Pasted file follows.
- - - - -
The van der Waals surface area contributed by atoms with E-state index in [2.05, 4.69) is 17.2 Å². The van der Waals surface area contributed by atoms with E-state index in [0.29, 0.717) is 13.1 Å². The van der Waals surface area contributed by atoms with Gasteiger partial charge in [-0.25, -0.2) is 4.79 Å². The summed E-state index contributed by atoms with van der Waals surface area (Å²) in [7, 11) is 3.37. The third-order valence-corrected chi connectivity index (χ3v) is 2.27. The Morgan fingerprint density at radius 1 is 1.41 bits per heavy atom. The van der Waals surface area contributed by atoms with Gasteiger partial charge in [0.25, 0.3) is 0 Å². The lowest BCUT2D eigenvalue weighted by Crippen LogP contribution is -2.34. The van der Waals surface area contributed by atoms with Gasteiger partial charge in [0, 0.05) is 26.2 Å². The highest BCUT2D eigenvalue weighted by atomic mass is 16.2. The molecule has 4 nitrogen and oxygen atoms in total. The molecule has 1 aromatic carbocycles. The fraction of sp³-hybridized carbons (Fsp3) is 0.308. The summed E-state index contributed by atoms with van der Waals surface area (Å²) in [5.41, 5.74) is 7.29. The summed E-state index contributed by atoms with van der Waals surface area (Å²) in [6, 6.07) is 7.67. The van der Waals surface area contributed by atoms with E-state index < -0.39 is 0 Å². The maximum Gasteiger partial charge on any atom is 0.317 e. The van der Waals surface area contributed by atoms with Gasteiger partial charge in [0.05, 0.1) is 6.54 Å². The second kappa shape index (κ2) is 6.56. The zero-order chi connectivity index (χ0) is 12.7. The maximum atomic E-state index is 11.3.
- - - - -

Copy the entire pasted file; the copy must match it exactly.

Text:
The van der Waals surface area contributed by atoms with E-state index in [2.05, 4.69) is 17.2 Å². The van der Waals surface area contributed by atoms with E-state index in [0.29, 0.717) is 13.1 Å². The van der Waals surface area contributed by atoms with Gasteiger partial charge in [-0.25, -0.2) is 4.79 Å². The summed E-state index contributed by atoms with van der Waals surface area (Å²) in [7, 11) is 3.37. The third-order valence-corrected chi connectivity index (χ3v) is 2.27. The Morgan fingerprint density at radius 1 is 1.41 bits per heavy atom. The van der Waals surface area contributed by atoms with Gasteiger partial charge in [0.25, 0.3) is 0 Å². The lowest BCUT2D eigenvalue weighted by Crippen LogP contribution is -2.34. The van der Waals surface area contributed by atoms with Gasteiger partial charge in [0, 0.05) is 26.2 Å². The highest BCUT2D eigenvalue weighted by atomic mass is 16.2. The molecule has 4 nitrogen and oxygen atoms in total. The molecule has 1 aromatic carbocycles. The fraction of sp³-hybridized carbons (Fsp3) is 0.308. The summed E-state index contributed by atoms with van der Waals surface area (Å²) in [5.41, 5.74) is 7.29. The summed E-state index contributed by atoms with van der Waals surface area (Å²) in [6, 6.07) is 7.67. The van der Waals surface area contributed by atoms with E-state index < -0.39 is 0 Å². The maximum Gasteiger partial charge on any atom is 0.317 e. The van der Waals surface area contributed by atoms with Gasteiger partial charge in [0.05, 0.1) is 6.54 Å². The second kappa shape index (κ2) is 6.56. The zero-order chi connectivity index (χ0) is 12.7. The maximum atomic E-state index is 11.3.